There is no time like the present to be studying these questions. While the book includes fuller answers to these inquiries and more, I will give away some spoilers. Phyllis maintains that the diaconate would not at all replace religious life, and that the diaconal ministry is much more than a ceremonial one. Furthermore, “Canon law requires that the major superior of a mixed clerical and lay institute or order of men must be a priest with the assumption that all or, at least, some of its clerical members are priests.” (page 14) So, as a deacon is not a priest, there is no fear about religious ‘superiors’ of a mixed institute needing to be ordained. Like members of male religious orders, women would continue to be missioned by the religious ‘superior’, however they would need faculties by a bishop to work in a particular location. These would allow ministries that are currently not open to parish life coordinators (such as ordinary faculties for solemn baptism, witnessing marriages, and preaching). Finally, while the challenge of clericalism is a long-existing shadow in our Church that is not easy to overcome, “women deacons are not priests, and women religious are particularly averse to careerism. Ordained or not, inside or outside the clerical caste, their ministries challenge the assumptions of the prosperity gospel and, coincidentally, the failures of clericalism.” (page 24)
I certainly hope that that last point is true! In my formation as a Sister of Mercy, my formators were particularly careful to challenge any assumptions about privileges or entitlements for Sisters. We were immersed in a culture that was trying to empower the laity and to become eminently replaceable. That takes work from everyone, especially those already Professed. So my dream is that women who are both religious and ordained would help create a Church culture of baptismal dignity for all. As Phyllis says, religious life is about the ministry: “diaconal ordination [of a deacon/religious] would enable her service to the very people who most need to hear the gospel: the young, the poor, the uneducated.” (page 31)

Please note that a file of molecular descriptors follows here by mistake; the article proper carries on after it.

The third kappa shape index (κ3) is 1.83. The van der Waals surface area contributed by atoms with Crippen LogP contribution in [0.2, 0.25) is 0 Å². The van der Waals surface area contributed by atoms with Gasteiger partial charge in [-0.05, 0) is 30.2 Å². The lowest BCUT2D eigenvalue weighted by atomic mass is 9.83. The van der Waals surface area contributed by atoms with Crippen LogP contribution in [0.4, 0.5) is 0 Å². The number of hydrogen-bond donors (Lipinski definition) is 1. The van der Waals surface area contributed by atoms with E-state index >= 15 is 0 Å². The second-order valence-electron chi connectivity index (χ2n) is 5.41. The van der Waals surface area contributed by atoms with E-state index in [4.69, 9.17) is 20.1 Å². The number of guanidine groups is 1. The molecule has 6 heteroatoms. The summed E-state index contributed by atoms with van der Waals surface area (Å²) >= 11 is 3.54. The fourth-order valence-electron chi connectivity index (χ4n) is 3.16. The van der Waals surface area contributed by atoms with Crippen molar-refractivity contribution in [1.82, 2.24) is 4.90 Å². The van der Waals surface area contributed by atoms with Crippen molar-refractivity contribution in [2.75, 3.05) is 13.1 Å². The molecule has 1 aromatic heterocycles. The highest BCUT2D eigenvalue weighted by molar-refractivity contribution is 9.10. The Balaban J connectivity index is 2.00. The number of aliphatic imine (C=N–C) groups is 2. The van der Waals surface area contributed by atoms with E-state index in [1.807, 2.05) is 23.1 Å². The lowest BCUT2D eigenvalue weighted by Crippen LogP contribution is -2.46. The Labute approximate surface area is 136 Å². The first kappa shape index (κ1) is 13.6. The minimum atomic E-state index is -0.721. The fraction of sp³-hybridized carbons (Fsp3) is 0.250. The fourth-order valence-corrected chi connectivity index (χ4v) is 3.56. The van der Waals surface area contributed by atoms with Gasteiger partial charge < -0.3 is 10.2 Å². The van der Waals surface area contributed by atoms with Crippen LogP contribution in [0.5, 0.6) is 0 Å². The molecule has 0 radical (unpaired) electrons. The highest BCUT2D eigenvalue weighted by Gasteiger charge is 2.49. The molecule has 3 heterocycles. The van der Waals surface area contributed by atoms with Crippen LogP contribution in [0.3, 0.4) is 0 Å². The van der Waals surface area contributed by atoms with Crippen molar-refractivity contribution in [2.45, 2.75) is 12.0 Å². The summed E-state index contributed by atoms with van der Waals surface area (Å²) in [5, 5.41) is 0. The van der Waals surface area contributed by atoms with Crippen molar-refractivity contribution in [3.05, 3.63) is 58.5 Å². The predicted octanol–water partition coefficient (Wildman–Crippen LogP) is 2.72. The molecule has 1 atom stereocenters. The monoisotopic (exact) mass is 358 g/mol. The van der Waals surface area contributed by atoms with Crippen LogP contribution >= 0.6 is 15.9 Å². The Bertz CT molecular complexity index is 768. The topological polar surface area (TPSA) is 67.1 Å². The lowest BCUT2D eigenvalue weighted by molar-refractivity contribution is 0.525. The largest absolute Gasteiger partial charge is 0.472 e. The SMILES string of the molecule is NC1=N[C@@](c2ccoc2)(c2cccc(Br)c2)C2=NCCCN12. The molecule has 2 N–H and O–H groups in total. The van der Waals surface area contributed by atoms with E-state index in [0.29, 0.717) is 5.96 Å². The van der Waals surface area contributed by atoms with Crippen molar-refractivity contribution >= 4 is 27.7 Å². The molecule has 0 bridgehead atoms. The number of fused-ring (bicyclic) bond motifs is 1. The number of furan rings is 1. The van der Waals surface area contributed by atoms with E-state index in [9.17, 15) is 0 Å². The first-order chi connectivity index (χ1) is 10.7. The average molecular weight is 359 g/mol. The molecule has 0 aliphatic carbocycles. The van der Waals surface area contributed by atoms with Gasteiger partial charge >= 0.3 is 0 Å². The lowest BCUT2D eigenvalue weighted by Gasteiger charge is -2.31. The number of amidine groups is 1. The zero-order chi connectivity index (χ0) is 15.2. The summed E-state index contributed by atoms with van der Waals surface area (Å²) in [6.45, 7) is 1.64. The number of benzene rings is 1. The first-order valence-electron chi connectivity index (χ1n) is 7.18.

So Phyllis concludes that, yes, some women would and should be both deacons and religious. As for the ‘could’, this remains with the Pope and the Magisterium. It would require a simple change in canon law, such as the recent modification from “lay men” to “lay persons” in regard to lectors and acolytes. It would also depend on approval by bishops’ conferences, local bishops and religious orders to agree to be mixed. Yet it would further the movement of Vatican II, and complete the restoration of the permanent diaconate. Nothing is beyond the power of the Holy Spirit.
* In my religious order, and in many others, the leader of our institute is not called a ‘Major Superior’, which might assume a pyramid-like structure. Rather, we have an ‘Institute Leader’. However, in this blogpost, the canonical term ‘superior’ is used so as not to be confused with the broad term ‘leader’.